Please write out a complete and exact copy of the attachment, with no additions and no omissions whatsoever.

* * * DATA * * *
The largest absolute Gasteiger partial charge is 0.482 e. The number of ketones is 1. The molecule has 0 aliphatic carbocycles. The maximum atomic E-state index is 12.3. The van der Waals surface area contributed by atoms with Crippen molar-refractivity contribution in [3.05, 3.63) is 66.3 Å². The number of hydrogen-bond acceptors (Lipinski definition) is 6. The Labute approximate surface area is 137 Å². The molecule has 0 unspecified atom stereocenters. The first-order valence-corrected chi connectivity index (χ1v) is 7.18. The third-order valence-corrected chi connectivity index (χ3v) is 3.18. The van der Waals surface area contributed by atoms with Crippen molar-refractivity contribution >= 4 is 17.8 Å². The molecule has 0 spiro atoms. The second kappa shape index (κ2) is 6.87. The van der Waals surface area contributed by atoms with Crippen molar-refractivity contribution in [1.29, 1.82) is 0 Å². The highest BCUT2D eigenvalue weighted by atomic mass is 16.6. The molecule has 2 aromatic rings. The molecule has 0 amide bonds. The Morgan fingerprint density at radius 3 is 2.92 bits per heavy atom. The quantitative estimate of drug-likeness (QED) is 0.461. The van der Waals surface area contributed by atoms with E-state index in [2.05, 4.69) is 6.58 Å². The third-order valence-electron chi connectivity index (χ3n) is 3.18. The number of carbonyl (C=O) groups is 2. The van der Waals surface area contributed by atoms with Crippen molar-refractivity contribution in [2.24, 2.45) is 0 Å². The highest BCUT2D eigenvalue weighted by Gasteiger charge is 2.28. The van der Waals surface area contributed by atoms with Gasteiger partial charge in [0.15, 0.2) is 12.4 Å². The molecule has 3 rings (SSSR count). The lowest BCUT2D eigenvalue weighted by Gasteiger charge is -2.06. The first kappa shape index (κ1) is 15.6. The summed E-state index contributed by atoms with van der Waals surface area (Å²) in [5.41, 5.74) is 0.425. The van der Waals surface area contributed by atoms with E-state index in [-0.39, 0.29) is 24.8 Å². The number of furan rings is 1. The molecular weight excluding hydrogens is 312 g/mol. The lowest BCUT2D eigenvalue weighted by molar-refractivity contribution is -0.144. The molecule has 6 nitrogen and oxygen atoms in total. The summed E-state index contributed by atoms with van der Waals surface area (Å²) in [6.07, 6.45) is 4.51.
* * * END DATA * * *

The largest absolute Gasteiger partial charge is 0.482 e. The number of ketones is 1. The molecule has 0 aliphatic carbocycles. The maximum atomic E-state index is 12.3. The van der Waals surface area contributed by atoms with Crippen molar-refractivity contribution in [3.05, 3.63) is 66.3 Å². The number of hydrogen-bond acceptors (Lipinski definition) is 6. The Labute approximate surface area is 137 Å². The molecule has 0 unspecified atom stereocenters. The first-order valence-corrected chi connectivity index (χ1v) is 7.18. The third-order valence-corrected chi connectivity index (χ3v) is 3.18. The van der Waals surface area contributed by atoms with Crippen molar-refractivity contribution >= 4 is 17.8 Å². The molecule has 0 spiro atoms. The second kappa shape index (κ2) is 6.87. The van der Waals surface area contributed by atoms with Crippen molar-refractivity contribution in [1.29, 1.82) is 0 Å². The highest BCUT2D eigenvalue weighted by atomic mass is 16.6. The molecule has 2 aromatic rings. The molecule has 0 amide bonds. The Morgan fingerprint density at radius 3 is 2.92 bits per heavy atom. The quantitative estimate of drug-likeness (QED) is 0.461. The van der Waals surface area contributed by atoms with E-state index in [2.05, 4.69) is 6.58 Å². The third-order valence-electron chi connectivity index (χ3n) is 3.18. The number of carbonyl (C=O) groups is 2. The van der Waals surface area contributed by atoms with Crippen molar-refractivity contribution in [2.24, 2.45) is 0 Å². The highest BCUT2D eigenvalue weighted by Gasteiger charge is 2.28. The van der Waals surface area contributed by atoms with Gasteiger partial charge in [0.15, 0.2) is 12.4 Å². The molecule has 3 rings (SSSR count). The lowest BCUT2D eigenvalue weighted by Gasteiger charge is -2.06. The first kappa shape index (κ1) is 15.6. The summed E-state index contributed by atoms with van der Waals surface area (Å²) in [5.41, 5.74) is 0.425. The van der Waals surface area contributed by atoms with E-state index in [-0.39, 0.29) is 24.8 Å². The number of furan rings is 1. The molecular weight excluding hydrogens is 312 g/mol. The lowest BCUT2D eigenvalue weighted by molar-refractivity contribution is -0.144. The molecule has 6 nitrogen and oxygen atoms in total. The summed E-state index contributed by atoms with van der Waals surface area (Å²) in [6.07, 6.45) is 4.51.